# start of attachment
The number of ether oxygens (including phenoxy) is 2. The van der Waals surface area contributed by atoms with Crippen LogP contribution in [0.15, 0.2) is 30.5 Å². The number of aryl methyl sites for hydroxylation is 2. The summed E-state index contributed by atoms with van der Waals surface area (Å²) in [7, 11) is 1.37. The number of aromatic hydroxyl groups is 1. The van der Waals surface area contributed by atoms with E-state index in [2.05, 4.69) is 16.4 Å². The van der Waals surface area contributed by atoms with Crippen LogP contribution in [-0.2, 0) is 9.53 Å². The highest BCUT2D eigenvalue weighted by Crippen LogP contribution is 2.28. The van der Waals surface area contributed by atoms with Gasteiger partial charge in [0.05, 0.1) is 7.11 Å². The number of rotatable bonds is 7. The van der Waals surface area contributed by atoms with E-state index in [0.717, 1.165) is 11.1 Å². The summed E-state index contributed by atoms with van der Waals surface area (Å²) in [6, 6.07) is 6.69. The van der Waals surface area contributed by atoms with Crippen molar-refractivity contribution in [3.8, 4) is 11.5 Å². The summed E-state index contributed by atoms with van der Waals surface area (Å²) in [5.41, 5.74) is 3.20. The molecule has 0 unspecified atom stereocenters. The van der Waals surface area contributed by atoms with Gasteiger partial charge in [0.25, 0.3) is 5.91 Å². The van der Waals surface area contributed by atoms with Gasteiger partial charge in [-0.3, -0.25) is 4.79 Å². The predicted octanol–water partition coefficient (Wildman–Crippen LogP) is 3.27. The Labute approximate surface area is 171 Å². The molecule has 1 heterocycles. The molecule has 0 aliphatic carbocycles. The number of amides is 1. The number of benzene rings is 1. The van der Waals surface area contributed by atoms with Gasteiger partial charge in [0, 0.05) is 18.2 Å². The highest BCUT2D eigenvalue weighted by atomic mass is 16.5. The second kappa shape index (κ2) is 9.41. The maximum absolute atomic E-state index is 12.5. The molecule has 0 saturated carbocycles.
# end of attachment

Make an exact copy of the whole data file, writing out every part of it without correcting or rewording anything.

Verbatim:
The number of ether oxygens (including phenoxy) is 2. The van der Waals surface area contributed by atoms with Crippen LogP contribution in [0.15, 0.2) is 30.5 Å². The number of aryl methyl sites for hydroxylation is 2. The summed E-state index contributed by atoms with van der Waals surface area (Å²) in [7, 11) is 1.37. The number of aromatic hydroxyl groups is 1. The van der Waals surface area contributed by atoms with E-state index in [2.05, 4.69) is 16.4 Å². The van der Waals surface area contributed by atoms with Crippen LogP contribution in [-0.2, 0) is 9.53 Å². The highest BCUT2D eigenvalue weighted by Crippen LogP contribution is 2.28. The van der Waals surface area contributed by atoms with Gasteiger partial charge in [0.05, 0.1) is 7.11 Å². The number of rotatable bonds is 7. The van der Waals surface area contributed by atoms with E-state index in [0.717, 1.165) is 11.1 Å². The summed E-state index contributed by atoms with van der Waals surface area (Å²) in [6, 6.07) is 6.69. The van der Waals surface area contributed by atoms with Crippen molar-refractivity contribution in [3.8, 4) is 11.5 Å². The summed E-state index contributed by atoms with van der Waals surface area (Å²) in [5.41, 5.74) is 3.20. The molecule has 0 unspecified atom stereocenters. The van der Waals surface area contributed by atoms with Gasteiger partial charge in [0.25, 0.3) is 5.91 Å². The van der Waals surface area contributed by atoms with Gasteiger partial charge in [-0.3, -0.25) is 4.79 Å². The predicted octanol–water partition coefficient (Wildman–Crippen LogP) is 3.27. The Labute approximate surface area is 171 Å². The molecule has 1 heterocycles. The molecule has 0 aliphatic carbocycles. The number of amides is 1. The number of benzene rings is 1. The van der Waals surface area contributed by atoms with Gasteiger partial charge in [0, 0.05) is 18.2 Å². The highest BCUT2D eigenvalue weighted by atomic mass is 16.5. The second kappa shape index (κ2) is 9.41. The maximum absolute atomic E-state index is 12.5. The molecule has 0 saturated carbocycles.